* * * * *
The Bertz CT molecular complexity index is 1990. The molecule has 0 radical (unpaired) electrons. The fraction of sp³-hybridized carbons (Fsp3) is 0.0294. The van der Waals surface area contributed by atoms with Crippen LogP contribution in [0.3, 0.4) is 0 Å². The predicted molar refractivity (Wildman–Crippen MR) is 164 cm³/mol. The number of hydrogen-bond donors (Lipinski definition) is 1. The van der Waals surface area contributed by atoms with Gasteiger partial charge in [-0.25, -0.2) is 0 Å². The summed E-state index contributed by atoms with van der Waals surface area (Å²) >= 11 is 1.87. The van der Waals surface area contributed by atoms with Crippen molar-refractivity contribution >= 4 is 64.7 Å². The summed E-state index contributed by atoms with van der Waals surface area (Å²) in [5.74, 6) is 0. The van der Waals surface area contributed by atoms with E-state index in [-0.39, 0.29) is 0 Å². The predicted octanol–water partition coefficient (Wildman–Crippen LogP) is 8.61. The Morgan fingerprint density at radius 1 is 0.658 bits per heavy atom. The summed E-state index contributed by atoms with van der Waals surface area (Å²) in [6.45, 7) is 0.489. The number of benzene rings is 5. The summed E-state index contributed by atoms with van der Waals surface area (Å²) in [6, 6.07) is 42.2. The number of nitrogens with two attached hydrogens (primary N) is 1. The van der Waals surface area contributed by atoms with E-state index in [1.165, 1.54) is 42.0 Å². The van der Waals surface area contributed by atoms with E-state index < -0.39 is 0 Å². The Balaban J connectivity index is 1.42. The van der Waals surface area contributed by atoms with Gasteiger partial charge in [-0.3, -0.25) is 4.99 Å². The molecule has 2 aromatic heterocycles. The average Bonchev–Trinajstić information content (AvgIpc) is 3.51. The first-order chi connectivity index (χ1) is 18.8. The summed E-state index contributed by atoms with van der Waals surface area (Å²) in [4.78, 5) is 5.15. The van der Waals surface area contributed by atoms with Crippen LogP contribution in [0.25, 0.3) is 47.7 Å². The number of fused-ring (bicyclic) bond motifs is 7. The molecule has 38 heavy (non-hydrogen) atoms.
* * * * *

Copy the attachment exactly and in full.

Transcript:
The Bertz CT molecular complexity index is 1990. The molecule has 0 radical (unpaired) electrons. The fraction of sp³-hybridized carbons (Fsp3) is 0.0294. The van der Waals surface area contributed by atoms with Crippen LogP contribution in [0.3, 0.4) is 0 Å². The predicted molar refractivity (Wildman–Crippen MR) is 164 cm³/mol. The number of hydrogen-bond donors (Lipinski definition) is 1. The van der Waals surface area contributed by atoms with Gasteiger partial charge in [-0.25, -0.2) is 0 Å². The summed E-state index contributed by atoms with van der Waals surface area (Å²) >= 11 is 1.87. The van der Waals surface area contributed by atoms with Crippen molar-refractivity contribution >= 4 is 64.7 Å². The summed E-state index contributed by atoms with van der Waals surface area (Å²) in [5.74, 6) is 0. The van der Waals surface area contributed by atoms with E-state index in [-0.39, 0.29) is 0 Å². The predicted octanol–water partition coefficient (Wildman–Crippen LogP) is 8.61. The Morgan fingerprint density at radius 1 is 0.658 bits per heavy atom. The summed E-state index contributed by atoms with van der Waals surface area (Å²) in [6.45, 7) is 0.489. The number of benzene rings is 5. The summed E-state index contributed by atoms with van der Waals surface area (Å²) in [6, 6.07) is 42.2. The number of nitrogens with two attached hydrogens (primary N) is 1. The van der Waals surface area contributed by atoms with E-state index in [1.165, 1.54) is 42.0 Å². The van der Waals surface area contributed by atoms with E-state index < -0.39 is 0 Å². The Balaban J connectivity index is 1.42. The van der Waals surface area contributed by atoms with Gasteiger partial charge in [-0.3, -0.25) is 4.99 Å². The molecule has 2 aromatic heterocycles. The average Bonchev–Trinajstić information content (AvgIpc) is 3.51. The first-order chi connectivity index (χ1) is 18.8. The summed E-state index contributed by atoms with van der Waals surface area (Å²) in [4.78, 5) is 5.15. The van der Waals surface area contributed by atoms with Crippen LogP contribution in [0.25, 0.3) is 47.7 Å². The number of fused-ring (bicyclic) bond motifs is 7. The molecule has 38 heavy (non-hydrogen) atoms.